Most online businesses rely on selling advertising, but TrueCar has been somewhat unique in its reliance on a transaction-driven business model. However, TrueCar believes its platform would be well-suited for ads targeting car buyers and thinks it can increase its advertising revenue without hurting the customer experience.
TrueCar is an attractive advertising platform for automotive brands because it has a large and highly targeted audience. Last year, a monthly average of 7.5 million people visited TrueCar's website and app. Even with the decline in traffic at the end of the year, this is a substantial audience for advertisers. Furthermore, TrueCar's visitors are highly motivated to make an automotive purchase -- otherwise they wouldn't be on the website. The targeted nature of TrueCar's users makes the audience more valuable to advertisers.
TrueCar wants car manufacturers to advertise on its website. As a group, car companies are one of the largest advertisers, spending as much as $18 billion a year. Today, car companies spend most of their advertising budgets on TV spots, but advertising spend across the board is shifting to digital channels. If TrueCar can capture even a small sliver of the industry's ad budget, it would be a huge win for the company.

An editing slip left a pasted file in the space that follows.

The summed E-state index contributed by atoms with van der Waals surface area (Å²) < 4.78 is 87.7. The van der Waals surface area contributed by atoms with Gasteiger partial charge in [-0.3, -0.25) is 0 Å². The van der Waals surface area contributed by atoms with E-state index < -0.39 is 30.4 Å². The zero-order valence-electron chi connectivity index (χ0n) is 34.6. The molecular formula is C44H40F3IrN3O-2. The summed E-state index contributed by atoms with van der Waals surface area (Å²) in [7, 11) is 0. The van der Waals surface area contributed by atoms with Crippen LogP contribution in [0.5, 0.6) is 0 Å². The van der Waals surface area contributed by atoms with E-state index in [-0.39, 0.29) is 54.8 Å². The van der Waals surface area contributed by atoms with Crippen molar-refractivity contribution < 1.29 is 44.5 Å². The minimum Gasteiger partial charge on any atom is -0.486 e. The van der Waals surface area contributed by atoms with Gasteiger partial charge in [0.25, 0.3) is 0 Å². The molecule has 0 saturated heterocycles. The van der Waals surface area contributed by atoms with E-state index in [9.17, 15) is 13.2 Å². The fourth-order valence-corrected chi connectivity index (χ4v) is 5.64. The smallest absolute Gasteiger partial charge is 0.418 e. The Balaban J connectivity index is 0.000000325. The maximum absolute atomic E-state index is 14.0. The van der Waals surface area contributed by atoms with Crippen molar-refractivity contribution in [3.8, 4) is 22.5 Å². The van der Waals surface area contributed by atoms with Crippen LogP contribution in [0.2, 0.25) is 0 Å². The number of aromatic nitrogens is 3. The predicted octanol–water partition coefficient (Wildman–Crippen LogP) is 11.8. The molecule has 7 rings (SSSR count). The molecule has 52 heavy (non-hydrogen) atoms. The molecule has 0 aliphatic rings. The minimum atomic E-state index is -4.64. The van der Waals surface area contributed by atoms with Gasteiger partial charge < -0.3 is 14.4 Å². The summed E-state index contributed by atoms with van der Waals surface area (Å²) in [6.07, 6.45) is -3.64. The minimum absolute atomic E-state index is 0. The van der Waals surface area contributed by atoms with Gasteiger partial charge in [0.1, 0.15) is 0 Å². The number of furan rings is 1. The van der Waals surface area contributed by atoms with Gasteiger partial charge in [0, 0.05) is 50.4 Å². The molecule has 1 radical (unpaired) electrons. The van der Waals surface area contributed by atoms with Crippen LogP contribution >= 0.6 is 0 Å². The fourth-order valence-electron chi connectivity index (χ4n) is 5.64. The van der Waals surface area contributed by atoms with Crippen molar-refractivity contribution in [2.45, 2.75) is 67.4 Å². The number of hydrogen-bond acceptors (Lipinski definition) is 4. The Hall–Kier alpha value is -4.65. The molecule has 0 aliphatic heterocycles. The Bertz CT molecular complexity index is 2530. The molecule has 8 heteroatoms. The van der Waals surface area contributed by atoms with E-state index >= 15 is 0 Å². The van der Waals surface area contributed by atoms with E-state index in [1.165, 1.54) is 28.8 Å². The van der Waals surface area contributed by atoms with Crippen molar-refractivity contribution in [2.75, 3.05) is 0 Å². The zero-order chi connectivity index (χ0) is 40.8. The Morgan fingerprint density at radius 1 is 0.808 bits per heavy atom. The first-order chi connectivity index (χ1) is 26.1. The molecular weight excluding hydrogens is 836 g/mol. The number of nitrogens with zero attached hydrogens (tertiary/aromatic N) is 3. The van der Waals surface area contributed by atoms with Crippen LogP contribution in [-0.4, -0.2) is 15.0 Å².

In 2018, TrueCar booked advertising revenue of $30 million, a nice increase over the $23.3 million it booked in 2017. However, TrueCar's advertising business is still in its infancy. The company sees advertising revenue as a much larger contributor in the future and is working diligently to court advertisers.
TrueCar shareholders appear to have given up on the stock. Management has failed to meet the expectations it set for revenue growth and may not deserve the benefit of the doubt. However, the company is poised to reverse the web traffic decline it experienced last year. Furthermore, new products, including trade-ins and advertising, could add fuel to the fire and help reaccelerate revenue growth. If the company can execute on this strategy, investors may be rewarded for holding on.
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Suzanne Frey, an executive at Alphabet, is a member of The Motley Fool's board of directors. Luis Sanchez has no position in any of the stocks mentioned. The Motley Fool owns shares of and recommends Alphabet (A shares) and Alphabet (C shares). The Motley Fool recommends TrueCar. The Motley Fool has a disclosure policy.